We worship God because He is merciful. Every Sunday during our worship service we recite our corporate confession. In our prayer we address God as “Most Merciful God.” As the merciful One we believe he is able to help us in our need. It is easy to think of mercy only as showing compassion to someone in need. It is that—and so much more. The definition given in the New Oxford American Dictionary captures the Biblical idea of mercy particularly as it is shown by God to humans. It defines mercy as, “compassion or forgiveness shown toward someone whom it is within one’s power to punish or harm.” So, mercy shown by God also implies goodness shown to those who are undeserving.
Christians are as sickened as anyone by the dereliction and depravity that we see in our world daily. We know too that our own hearts are not immune from such wickedness. A contrite heart is also one that cries, “But by the grace of God, there go I.” When we reflect upon the attributes of our Triune God, and as we measure ourselves against His holy law, we realize that we too are prone to dereliction and depravity. When Isaiah the prophet saw himself standing before a Holy God he cried, “Woe is me, for I am undone.” Paul the apostle was also crushed by the reminder of the sinfulness that yet dwells in our earthly bodies. In concert with Isaiah he cried, “Wretched man that I am! Who will deliver me from this body of death?”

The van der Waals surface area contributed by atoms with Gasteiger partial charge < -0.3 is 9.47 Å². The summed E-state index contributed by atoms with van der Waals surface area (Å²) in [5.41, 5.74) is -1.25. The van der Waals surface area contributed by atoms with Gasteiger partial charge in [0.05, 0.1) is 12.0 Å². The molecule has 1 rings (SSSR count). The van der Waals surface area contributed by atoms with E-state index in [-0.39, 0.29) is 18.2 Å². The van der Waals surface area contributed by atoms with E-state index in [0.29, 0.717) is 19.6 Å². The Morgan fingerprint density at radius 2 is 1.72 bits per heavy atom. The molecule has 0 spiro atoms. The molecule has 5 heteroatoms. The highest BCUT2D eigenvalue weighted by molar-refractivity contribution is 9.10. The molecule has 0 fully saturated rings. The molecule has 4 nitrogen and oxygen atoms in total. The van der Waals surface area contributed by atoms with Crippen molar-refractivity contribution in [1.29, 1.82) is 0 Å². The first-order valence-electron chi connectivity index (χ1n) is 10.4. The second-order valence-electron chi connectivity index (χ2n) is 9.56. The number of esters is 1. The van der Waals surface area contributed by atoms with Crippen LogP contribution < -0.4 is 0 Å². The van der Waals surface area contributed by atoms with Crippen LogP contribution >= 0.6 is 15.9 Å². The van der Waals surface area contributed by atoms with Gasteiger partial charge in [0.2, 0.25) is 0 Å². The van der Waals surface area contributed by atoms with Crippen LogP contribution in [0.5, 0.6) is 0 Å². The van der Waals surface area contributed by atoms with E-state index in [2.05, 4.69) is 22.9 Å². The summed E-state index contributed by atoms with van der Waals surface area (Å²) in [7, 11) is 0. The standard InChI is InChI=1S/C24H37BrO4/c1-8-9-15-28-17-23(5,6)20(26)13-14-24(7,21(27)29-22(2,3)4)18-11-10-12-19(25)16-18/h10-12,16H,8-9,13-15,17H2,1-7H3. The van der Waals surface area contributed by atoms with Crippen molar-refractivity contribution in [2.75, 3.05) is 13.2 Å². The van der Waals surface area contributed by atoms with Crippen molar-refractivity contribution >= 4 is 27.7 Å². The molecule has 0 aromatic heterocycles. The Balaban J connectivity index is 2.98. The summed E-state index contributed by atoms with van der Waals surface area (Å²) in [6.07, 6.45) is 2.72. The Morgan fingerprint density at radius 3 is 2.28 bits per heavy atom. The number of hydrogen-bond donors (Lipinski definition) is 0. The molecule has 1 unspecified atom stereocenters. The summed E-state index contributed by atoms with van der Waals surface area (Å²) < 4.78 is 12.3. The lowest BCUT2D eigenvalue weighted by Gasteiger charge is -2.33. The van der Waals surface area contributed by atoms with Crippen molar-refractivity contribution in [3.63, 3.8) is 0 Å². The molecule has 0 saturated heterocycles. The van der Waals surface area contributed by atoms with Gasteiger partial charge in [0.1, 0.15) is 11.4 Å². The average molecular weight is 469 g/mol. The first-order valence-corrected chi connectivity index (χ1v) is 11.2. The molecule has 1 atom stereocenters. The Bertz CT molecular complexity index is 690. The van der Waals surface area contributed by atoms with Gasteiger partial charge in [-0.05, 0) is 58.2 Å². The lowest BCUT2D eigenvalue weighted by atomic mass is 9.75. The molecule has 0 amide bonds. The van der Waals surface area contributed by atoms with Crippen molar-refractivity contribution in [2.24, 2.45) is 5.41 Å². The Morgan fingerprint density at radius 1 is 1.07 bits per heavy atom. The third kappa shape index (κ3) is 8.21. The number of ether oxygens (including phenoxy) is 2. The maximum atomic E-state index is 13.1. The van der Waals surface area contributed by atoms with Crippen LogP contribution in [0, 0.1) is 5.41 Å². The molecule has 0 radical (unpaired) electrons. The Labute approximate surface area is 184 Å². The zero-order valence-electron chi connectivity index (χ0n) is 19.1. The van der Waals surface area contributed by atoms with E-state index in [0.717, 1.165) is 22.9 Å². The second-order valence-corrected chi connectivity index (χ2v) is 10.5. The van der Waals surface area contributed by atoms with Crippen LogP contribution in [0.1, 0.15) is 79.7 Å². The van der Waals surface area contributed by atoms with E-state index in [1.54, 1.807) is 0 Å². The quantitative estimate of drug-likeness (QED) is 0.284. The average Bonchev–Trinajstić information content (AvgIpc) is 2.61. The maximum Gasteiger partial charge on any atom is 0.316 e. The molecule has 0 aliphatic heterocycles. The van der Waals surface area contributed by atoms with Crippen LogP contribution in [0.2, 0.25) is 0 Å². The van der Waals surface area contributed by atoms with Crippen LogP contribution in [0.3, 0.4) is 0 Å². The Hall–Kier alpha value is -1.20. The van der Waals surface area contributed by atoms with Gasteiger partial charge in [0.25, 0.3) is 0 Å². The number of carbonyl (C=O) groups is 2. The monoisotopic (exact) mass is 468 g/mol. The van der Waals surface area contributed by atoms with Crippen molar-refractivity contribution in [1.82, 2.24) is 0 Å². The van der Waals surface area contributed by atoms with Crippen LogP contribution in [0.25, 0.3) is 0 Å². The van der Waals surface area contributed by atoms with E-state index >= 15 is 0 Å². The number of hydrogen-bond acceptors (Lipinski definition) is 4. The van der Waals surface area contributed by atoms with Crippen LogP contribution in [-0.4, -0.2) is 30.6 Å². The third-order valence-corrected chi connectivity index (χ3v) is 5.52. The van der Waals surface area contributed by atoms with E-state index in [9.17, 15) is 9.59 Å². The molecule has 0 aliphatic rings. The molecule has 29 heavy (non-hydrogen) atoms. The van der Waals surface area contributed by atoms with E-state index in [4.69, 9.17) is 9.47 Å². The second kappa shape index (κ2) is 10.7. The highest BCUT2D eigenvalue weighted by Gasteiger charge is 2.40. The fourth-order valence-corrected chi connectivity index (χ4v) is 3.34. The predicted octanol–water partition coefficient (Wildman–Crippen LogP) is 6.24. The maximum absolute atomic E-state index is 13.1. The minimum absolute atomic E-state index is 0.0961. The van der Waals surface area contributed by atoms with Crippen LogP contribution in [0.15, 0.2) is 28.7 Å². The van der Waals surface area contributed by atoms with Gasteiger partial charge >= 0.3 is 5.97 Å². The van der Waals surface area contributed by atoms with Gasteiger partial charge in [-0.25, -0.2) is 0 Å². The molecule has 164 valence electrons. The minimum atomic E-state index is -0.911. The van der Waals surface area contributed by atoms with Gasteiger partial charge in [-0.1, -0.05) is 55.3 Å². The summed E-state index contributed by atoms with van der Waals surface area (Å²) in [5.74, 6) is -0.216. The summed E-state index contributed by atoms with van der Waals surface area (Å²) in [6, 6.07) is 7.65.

Acknowledging ones sinfulness is not morose or simple melancholy. It is the sign of a broken heart, yet one that remains receptive and hopeful before God. The Christian Rite of Confession captures this experience in two liturgical movements. First we confess our sins. Then we receive absolution. Though we are saddened and troubled by our sin, we confess them and hear the joyous words of absolution: “Almighty God have mercy on you and forgive you all your sins through our Lord Jesus Christ.”
When we stand before God we do not want Him to treat us as we deserve. There is no Good News in that scenario. Instead we want Him, though He has good reason to treat us otherwise, to show us compassion. And that is exactly His intention as understood through the life and ministry of Jesus Christ.
Therefore we worship God because He is merciful!